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Better breaks in EU cars for pedestrians' sake


Better breaks in EU cars for pedestrians' sake

To save lives, Brake Assist Systems (BAS) are being proposed Europe-wide from 2009. Brussels uses the term ‘systems’ to cover the commonly-known anti-locking breaks and other possibilities. The European Commission is confident that as more cars are fitted with BAS more pedestrians and cyclists will be spared. Some 8,000 vulnerable road users are killed every year in the EU.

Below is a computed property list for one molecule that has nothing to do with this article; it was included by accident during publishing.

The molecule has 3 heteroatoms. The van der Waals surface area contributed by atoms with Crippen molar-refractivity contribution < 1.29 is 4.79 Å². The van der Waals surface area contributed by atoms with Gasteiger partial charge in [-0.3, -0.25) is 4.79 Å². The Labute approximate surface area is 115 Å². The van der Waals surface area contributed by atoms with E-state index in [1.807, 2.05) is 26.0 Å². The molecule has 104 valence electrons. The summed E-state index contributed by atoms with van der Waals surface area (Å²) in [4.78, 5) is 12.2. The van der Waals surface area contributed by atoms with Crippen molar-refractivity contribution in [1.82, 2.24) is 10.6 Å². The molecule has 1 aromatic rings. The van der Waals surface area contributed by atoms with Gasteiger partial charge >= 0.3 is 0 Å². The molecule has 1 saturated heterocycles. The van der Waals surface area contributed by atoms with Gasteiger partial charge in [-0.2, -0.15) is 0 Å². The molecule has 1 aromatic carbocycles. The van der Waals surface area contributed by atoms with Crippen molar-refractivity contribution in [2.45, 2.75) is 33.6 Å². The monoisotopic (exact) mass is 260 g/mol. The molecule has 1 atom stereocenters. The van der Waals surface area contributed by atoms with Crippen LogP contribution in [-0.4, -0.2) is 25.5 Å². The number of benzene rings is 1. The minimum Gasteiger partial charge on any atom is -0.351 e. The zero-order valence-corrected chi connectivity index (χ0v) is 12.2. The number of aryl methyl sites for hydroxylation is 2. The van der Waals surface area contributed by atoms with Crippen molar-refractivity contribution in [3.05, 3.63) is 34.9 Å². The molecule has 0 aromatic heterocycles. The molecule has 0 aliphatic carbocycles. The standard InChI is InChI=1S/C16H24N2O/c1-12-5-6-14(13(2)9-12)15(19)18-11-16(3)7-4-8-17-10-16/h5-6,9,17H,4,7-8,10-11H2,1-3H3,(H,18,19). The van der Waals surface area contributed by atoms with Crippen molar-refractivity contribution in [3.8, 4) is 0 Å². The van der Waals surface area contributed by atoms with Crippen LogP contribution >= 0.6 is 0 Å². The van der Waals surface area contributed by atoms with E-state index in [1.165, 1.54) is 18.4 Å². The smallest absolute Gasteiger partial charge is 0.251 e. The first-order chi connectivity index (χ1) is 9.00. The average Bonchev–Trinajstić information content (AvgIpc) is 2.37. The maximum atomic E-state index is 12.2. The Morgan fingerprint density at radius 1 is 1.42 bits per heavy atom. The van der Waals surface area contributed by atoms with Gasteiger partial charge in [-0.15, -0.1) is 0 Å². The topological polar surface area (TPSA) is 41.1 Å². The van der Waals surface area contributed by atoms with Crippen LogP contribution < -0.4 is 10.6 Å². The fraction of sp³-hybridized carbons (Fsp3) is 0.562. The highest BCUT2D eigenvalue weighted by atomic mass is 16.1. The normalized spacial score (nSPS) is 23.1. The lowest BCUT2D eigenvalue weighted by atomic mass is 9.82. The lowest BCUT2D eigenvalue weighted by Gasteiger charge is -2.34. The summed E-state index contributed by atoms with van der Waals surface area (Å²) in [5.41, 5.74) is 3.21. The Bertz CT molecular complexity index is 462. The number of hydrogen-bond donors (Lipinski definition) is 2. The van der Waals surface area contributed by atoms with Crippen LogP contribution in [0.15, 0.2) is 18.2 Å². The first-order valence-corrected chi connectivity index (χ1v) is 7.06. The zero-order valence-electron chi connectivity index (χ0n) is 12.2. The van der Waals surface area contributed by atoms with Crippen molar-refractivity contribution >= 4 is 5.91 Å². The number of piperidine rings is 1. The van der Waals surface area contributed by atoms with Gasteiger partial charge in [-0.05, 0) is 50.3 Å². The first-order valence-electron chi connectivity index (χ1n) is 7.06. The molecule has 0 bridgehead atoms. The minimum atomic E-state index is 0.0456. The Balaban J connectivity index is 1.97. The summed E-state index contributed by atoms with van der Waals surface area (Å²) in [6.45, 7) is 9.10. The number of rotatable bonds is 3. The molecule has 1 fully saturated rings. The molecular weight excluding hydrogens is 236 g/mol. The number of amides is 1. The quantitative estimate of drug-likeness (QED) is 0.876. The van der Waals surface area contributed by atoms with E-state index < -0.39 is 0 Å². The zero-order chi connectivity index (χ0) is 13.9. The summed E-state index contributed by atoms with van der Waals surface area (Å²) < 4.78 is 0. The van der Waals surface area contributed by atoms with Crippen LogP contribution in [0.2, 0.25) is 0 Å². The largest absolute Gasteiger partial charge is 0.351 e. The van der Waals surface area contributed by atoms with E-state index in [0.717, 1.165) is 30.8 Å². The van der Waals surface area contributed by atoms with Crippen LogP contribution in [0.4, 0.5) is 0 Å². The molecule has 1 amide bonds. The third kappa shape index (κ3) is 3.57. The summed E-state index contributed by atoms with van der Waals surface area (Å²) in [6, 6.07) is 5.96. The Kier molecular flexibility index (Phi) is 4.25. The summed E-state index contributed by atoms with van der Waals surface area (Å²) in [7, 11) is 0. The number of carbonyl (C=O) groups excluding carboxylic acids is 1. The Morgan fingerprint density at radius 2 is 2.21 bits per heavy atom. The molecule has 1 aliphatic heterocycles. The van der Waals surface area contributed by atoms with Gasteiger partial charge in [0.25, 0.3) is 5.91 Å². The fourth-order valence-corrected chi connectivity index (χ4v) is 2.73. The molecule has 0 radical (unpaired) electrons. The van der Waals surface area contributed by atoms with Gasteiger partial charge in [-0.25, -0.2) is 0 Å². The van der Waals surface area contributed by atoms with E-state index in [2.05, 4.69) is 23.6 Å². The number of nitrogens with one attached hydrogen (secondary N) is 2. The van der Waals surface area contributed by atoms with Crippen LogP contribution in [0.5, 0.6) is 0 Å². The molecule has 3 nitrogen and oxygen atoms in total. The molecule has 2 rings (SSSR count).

With them in mind, the use of BAS can reduce the stopping distance of a vehicle in an emergency. The proposal is part of a target to halve the number of fatal road accidents by 2010. Using softer surfaces on vehicles helps produce less injury. Reducing impact speed is a more active measure. A combination of safety rules will require new vehicles to pass performance tests.

The Commission estimates that imposing Brake Assistance on all European vehicles could help save more than a thousand pedestrians’ lives each year, and produce some 46,000 fewer serious injuries.